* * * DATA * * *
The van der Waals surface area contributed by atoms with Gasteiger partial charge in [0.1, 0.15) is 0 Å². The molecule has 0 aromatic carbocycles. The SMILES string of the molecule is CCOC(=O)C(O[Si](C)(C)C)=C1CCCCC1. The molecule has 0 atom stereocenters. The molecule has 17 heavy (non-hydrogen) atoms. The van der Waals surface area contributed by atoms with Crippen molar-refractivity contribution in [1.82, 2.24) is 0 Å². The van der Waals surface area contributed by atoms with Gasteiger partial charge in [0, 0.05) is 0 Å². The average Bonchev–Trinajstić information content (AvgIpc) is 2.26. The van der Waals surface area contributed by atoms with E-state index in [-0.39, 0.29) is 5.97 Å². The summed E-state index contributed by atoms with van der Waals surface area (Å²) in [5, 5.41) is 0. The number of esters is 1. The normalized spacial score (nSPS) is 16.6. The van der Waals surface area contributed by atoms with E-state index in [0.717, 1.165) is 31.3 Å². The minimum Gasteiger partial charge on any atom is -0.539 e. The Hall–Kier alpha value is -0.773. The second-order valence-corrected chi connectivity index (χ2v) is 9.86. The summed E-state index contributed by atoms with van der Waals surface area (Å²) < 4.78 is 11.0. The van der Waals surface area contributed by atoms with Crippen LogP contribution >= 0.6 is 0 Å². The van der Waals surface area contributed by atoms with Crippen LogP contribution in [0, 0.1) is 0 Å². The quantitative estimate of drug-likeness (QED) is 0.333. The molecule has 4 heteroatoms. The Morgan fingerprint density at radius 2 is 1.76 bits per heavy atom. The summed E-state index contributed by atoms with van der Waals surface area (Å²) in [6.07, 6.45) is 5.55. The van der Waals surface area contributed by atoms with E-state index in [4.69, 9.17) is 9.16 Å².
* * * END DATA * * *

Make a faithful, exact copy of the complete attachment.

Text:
The van der Waals surface area contributed by atoms with Gasteiger partial charge in [0.1, 0.15) is 0 Å². The molecule has 0 aromatic carbocycles. The SMILES string of the molecule is CCOC(=O)C(O[Si](C)(C)C)=C1CCCCC1. The molecule has 0 atom stereocenters. The molecule has 17 heavy (non-hydrogen) atoms. The van der Waals surface area contributed by atoms with Crippen molar-refractivity contribution in [1.82, 2.24) is 0 Å². The van der Waals surface area contributed by atoms with Gasteiger partial charge in [0, 0.05) is 0 Å². The average Bonchev–Trinajstić information content (AvgIpc) is 2.26. The van der Waals surface area contributed by atoms with E-state index in [-0.39, 0.29) is 5.97 Å². The summed E-state index contributed by atoms with van der Waals surface area (Å²) in [5, 5.41) is 0. The number of esters is 1. The normalized spacial score (nSPS) is 16.6. The van der Waals surface area contributed by atoms with E-state index in [0.717, 1.165) is 31.3 Å². The minimum Gasteiger partial charge on any atom is -0.539 e. The Hall–Kier alpha value is -0.773. The second-order valence-corrected chi connectivity index (χ2v) is 9.86. The summed E-state index contributed by atoms with van der Waals surface area (Å²) < 4.78 is 11.0. The van der Waals surface area contributed by atoms with Crippen LogP contribution >= 0.6 is 0 Å². The van der Waals surface area contributed by atoms with Crippen LogP contribution in [0, 0.1) is 0 Å². The quantitative estimate of drug-likeness (QED) is 0.333. The molecule has 4 heteroatoms. The Morgan fingerprint density at radius 2 is 1.76 bits per heavy atom. The summed E-state index contributed by atoms with van der Waals surface area (Å²) in [6.07, 6.45) is 5.55. The van der Waals surface area contributed by atoms with E-state index in [4.69, 9.17) is 9.16 Å².